Sunday, October 25, 2015
“Miguel, Mateo & The Magic Fish”
According to an author’s note, Chico writer and photographer Lisa West “became fascinated with Mayan culture on a trip to Yucatan, Mexico, in 1987.” Much later, teaming with illustrator Theda DeRamus and translator Rocío Guido, West created a fanciful tale of twin brothers and a mysterious world.
“Miguel, Mateo & The Magic Fish” ($12.99 in paperback from Star House Books), and an associated coloring book, are for kids with a third- or fourth-grade reading level. A glossary highlights some of the key aspects of Mayan mythology West uses in weaving her story. There’s the fish Kukulcan (or Quetzlcoatl), once a man; ceremonial pyramids, the sacred Jaguar, fearsome stone creatures that come to life at night, and magical twins who win the day.
Things begin peacefully enough. “The morning Miguel and his twin brother Mateo snuck off to go sailing, the sky was as blue as their mother’s shawl.” The boys, both ten (though Miguel, twenty minutes older, is more daring) set off in their father’s dinghy to look for fish. “No one will even notice we’re gone.” That’s Miguel.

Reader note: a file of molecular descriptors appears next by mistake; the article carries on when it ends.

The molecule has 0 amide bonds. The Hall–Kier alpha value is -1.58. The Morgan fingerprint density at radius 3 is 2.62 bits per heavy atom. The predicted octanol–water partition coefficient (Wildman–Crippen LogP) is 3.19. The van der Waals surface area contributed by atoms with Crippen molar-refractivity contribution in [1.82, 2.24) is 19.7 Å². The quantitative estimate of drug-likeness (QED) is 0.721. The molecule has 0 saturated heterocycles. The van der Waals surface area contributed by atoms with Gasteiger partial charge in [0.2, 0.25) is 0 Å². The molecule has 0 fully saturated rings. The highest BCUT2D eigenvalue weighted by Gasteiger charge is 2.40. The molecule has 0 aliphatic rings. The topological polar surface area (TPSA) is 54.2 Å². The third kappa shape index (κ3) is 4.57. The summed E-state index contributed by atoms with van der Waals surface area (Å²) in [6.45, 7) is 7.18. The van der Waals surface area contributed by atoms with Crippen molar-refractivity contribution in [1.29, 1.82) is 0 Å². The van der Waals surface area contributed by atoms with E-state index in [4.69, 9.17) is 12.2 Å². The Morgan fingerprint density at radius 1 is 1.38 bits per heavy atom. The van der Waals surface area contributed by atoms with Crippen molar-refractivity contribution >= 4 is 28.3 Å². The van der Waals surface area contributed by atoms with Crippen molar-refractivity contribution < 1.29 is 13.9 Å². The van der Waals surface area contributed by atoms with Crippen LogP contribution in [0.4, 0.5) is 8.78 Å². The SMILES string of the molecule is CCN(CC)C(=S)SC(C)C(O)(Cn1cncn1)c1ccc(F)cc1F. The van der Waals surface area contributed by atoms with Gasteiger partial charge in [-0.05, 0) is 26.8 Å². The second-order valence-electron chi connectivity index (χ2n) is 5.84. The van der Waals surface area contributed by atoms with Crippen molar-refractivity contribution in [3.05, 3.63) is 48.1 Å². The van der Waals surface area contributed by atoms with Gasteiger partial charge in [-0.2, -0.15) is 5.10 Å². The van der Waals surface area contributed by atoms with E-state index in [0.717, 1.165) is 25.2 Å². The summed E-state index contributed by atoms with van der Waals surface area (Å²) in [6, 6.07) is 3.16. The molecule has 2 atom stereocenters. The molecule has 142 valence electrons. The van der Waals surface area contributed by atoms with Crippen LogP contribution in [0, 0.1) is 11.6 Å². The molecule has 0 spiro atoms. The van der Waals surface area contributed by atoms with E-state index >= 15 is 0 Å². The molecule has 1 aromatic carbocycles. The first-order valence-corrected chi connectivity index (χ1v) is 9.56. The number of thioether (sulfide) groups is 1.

As for Mateo, he’s about to respond when a storm appears and the wind begins to blow. “They tugged at the sail with desperate hands, the ropes digging deep into their skin. The sail ripped away from the mast, flapping wildly. Terrified, they crouched low, gripping the sides of the boat as it spun and rocked violently in the angry sea.”
The storm stops just as suddenly. The boys find themselves near a strange jungle beach; there in the water, “a marvelous fish. Gold and blue scales covered its body, and green feathery plumes grew from its head.” The fish, once a man who had tried to lead his village to safety, tells Miguel and Mateo that “only twins have the power to overcome the magic that keeps me locked in this shape. I brought you here because I need your help.”
The twins must find the jade ring and in so doing find courage.